Invest in a twin nursing pillow. During my pregnancy, I debated back and forth whether it was worth buying a twin nursing pillow. I had my old Boppy pillow, but honestly, more often than not I ended up using pillows or nothing at all while nursing my other babies. Twins are different. They need to eat at least 10 times a day . . . EACH. That’s a lot of time spent nursing. You can cut that down drastically by nursing both babies at the same time. I haven’t quite mastered tandem nursing, so I only attempt it if both babies are crying to be fed at the same time. The twin nursing pillow is useful, even if you aren’t attempting to tandem nurse, though, because it lets you keep both babies right there where you can reach them.

Eat up. You need a lot of calories to nurse twins, so don’t stress about losing the baby weight just yet. Oatmeal helps increase milk production, so it’s my standard breakfast these days. Keep your fridge stocked with healthy and high-calorie snacks like hard boiled eggs, yogurt or, my favorite, peanut butter energy balls.

Stay hydrated. There’s a direct link between my milk supply and how much I’ve had to drink during the day. If I get dehydrated at all, I notice a nearly immediate drop. Keep a large water bottle with you at all times. Drink smoothies, milk and juice to get some extra calories in while staying hydrated. If you need to, set a timer to remind you to get a drink at least once an hour.

Slow down. It takes time to make sure breastfeeding is securely established. You need time to recover from childbirth anyway. Slow down for a while and enjoy those many, many nursing sessions. I’ve been using the time to listen to audio books, watch movies with my other children and just relax.

Don’t let people tell you that you can’t do it. My pediatrician told me repeatedly that I wouldn’t be able to nurse twins. He made us come back for multiple weight checks to make sure I was producing enough for two babies before deciding that we had things figured out. Every twin book I read discouraged nursing, and most twin moms I talked to said they gave it a try but didn’t last long. I’m currently going on six weeks of nursing twins, and I’ve learned that I have to base my decisions on my own experience and not the negative experiences that other people have had. Once we got the suck/swallow thing down, I haven’t found nursing twins to be much harder than nursing one baby.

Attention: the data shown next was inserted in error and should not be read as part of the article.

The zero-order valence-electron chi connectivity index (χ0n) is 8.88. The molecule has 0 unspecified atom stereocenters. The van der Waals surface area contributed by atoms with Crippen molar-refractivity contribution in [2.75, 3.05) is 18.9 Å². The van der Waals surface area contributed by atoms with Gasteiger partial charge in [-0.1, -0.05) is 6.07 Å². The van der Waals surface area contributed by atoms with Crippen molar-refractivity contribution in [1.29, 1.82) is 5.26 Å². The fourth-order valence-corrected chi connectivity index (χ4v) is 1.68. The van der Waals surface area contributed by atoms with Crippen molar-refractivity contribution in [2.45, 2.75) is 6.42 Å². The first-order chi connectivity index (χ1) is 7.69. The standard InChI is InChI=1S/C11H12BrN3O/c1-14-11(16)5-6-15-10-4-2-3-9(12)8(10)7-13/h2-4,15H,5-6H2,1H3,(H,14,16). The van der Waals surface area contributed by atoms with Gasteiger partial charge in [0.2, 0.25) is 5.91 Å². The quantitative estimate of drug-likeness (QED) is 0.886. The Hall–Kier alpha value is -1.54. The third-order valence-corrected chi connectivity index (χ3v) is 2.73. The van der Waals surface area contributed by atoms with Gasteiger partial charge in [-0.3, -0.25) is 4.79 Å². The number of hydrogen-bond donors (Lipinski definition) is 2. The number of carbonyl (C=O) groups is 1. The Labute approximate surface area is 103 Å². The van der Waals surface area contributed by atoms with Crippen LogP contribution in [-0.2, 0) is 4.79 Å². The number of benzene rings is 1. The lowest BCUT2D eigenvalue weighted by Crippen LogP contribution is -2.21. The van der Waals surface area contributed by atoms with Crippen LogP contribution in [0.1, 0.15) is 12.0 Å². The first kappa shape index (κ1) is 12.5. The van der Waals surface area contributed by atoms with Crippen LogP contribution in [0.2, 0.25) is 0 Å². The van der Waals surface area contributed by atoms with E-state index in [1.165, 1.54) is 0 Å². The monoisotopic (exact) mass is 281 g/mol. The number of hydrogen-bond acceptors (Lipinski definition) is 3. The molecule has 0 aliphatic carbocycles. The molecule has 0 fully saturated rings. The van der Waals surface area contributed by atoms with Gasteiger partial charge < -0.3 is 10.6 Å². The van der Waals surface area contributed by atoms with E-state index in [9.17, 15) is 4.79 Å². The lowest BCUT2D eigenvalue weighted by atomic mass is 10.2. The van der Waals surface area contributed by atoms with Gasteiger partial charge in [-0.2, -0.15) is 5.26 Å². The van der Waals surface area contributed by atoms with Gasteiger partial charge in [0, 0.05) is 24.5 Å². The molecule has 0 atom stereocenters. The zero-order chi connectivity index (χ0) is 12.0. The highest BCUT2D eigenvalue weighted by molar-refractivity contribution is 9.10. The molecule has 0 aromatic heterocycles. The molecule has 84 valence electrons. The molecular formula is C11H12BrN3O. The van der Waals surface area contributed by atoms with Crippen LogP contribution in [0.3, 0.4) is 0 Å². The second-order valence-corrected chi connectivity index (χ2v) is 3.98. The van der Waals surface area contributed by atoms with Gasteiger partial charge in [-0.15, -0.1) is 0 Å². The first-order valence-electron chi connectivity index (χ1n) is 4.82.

Learn to nurse on the go. Nursing twins definitely does take up a lot of time. As your babies become better nursers and you start to recover and get back into a more normal routine, you’ll want to learn to multitask while nursing. Use a baby carrier to nurse while you are up and moving. My favorite carrier to nurse in is my Lillebaby carrier. I’ve nursed while walking to the park with my kids and while grabbing a quick snack for myself. A baby carrier also gives you enough extra support to nurse while working on the computer, which is great for me as a work at home mom.

Have you ever nursed twins? What tips do you have for breastfeeding success?

 

About 

Rachel is a former teacher and the owner of BusyMommyMedia.com, where she writes about simple solutions for a busy life. As the mother of 6 incredibly different kids, including newborn twins, she's just about seen it all . . . when she isn't too sleep deprived to notice.

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One Response to Don’t Tell Me I Can’t Breastfeed Twins

  1. Kate Wilkinson says:

    Such an important post! Thanks so much for sharing.